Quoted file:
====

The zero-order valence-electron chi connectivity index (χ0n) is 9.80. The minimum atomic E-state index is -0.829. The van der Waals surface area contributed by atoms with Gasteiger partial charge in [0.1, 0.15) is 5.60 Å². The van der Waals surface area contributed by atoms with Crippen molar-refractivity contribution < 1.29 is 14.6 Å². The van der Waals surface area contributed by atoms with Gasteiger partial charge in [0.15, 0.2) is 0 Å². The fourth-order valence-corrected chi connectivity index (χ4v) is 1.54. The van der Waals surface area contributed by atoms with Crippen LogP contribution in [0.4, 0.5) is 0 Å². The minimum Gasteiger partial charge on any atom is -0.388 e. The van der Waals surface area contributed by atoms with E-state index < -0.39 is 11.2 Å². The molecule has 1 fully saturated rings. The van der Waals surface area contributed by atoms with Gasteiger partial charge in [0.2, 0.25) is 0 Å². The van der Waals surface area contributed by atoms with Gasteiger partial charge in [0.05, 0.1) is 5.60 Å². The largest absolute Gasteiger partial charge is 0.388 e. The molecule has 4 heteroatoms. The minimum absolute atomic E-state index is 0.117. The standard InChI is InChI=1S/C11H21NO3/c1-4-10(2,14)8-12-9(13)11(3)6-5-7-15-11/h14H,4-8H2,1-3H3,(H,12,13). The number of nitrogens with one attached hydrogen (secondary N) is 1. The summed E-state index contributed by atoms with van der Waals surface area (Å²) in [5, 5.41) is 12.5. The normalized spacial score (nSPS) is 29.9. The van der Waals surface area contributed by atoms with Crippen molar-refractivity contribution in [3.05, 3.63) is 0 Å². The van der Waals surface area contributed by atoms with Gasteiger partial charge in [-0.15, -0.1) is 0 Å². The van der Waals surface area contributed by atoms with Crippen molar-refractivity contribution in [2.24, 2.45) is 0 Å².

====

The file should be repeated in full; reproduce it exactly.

The zero-order valence-electron chi connectivity index (χ0n) is 9.80. The minimum atomic E-state index is -0.829. The van der Waals surface area contributed by atoms with Gasteiger partial charge in [0.1, 0.15) is 5.60 Å². The van der Waals surface area contributed by atoms with Crippen molar-refractivity contribution < 1.29 is 14.6 Å². The van der Waals surface area contributed by atoms with Gasteiger partial charge in [0.15, 0.2) is 0 Å². The fourth-order valence-corrected chi connectivity index (χ4v) is 1.54. The van der Waals surface area contributed by atoms with Crippen LogP contribution in [0.4, 0.5) is 0 Å². The minimum Gasteiger partial charge on any atom is -0.388 e. The van der Waals surface area contributed by atoms with E-state index < -0.39 is 11.2 Å². The molecule has 1 fully saturated rings. The van der Waals surface area contributed by atoms with Gasteiger partial charge in [0.2, 0.25) is 0 Å². The van der Waals surface area contributed by atoms with Gasteiger partial charge in [0.05, 0.1) is 5.60 Å². The largest absolute Gasteiger partial charge is 0.388 e. The molecule has 4 heteroatoms. The minimum absolute atomic E-state index is 0.117. The standard InChI is InChI=1S/C11H21NO3/c1-4-10(2,14)8-12-9(13)11(3)6-5-7-15-11/h14H,4-8H2,1-3H3,(H,12,13). The number of nitrogens with one attached hydrogen (secondary N) is 1. The summed E-state index contributed by atoms with van der Waals surface area (Å²) in [5, 5.41) is 12.5. The normalized spacial score (nSPS) is 29.9. The van der Waals surface area contributed by atoms with Crippen molar-refractivity contribution in [3.05, 3.63) is 0 Å². The van der Waals surface area contributed by atoms with Gasteiger partial charge in [-0.15, -0.1) is 0 Å². The van der Waals surface area contributed by atoms with Crippen molar-refractivity contribution in [2.24, 2.45) is 0 Å².